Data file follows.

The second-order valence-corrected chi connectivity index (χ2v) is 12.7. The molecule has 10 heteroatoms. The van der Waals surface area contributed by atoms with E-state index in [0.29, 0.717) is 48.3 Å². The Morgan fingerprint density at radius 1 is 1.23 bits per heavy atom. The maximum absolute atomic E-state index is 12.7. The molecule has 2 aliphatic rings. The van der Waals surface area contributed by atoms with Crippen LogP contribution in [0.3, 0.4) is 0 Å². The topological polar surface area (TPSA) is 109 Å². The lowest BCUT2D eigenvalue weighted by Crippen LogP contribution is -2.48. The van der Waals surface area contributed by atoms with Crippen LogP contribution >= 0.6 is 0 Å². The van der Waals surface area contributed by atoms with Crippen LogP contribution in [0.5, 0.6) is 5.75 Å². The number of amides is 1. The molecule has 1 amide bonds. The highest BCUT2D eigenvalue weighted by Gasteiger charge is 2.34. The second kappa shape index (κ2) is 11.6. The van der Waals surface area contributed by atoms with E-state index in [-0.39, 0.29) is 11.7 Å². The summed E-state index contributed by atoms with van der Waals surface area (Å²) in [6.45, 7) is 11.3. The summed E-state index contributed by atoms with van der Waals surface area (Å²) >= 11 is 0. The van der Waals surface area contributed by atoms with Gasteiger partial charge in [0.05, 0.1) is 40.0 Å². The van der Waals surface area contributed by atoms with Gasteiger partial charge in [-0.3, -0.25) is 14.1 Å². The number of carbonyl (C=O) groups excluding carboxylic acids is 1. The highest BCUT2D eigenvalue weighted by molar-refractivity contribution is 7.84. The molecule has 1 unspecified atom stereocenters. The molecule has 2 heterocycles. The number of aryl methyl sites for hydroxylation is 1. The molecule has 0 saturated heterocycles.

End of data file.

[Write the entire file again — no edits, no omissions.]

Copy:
The second-order valence-corrected chi connectivity index (χ2v) is 12.7. The molecule has 10 heteroatoms. The van der Waals surface area contributed by atoms with E-state index in [0.29, 0.717) is 48.3 Å². The Morgan fingerprint density at radius 1 is 1.23 bits per heavy atom. The maximum absolute atomic E-state index is 12.7. The molecule has 2 aliphatic rings. The van der Waals surface area contributed by atoms with Crippen LogP contribution in [0.3, 0.4) is 0 Å². The topological polar surface area (TPSA) is 109 Å². The lowest BCUT2D eigenvalue weighted by Crippen LogP contribution is -2.48. The van der Waals surface area contributed by atoms with Crippen LogP contribution >= 0.6 is 0 Å². The van der Waals surface area contributed by atoms with Crippen LogP contribution in [0.5, 0.6) is 5.75 Å². The number of amides is 1. The molecule has 1 amide bonds. The highest BCUT2D eigenvalue weighted by Gasteiger charge is 2.34. The second kappa shape index (κ2) is 11.6. The van der Waals surface area contributed by atoms with E-state index in [-0.39, 0.29) is 11.7 Å². The summed E-state index contributed by atoms with van der Waals surface area (Å²) in [6.45, 7) is 11.3. The summed E-state index contributed by atoms with van der Waals surface area (Å²) >= 11 is 0. The van der Waals surface area contributed by atoms with Gasteiger partial charge in [0.05, 0.1) is 40.0 Å². The van der Waals surface area contributed by atoms with Gasteiger partial charge in [-0.3, -0.25) is 14.1 Å². The number of carbonyl (C=O) groups excluding carboxylic acids is 1. The highest BCUT2D eigenvalue weighted by molar-refractivity contribution is 7.84. The molecule has 1 unspecified atom stereocenters. The molecule has 2 heterocycles. The number of aryl methyl sites for hydroxylation is 1. The molecule has 0 saturated heterocycles.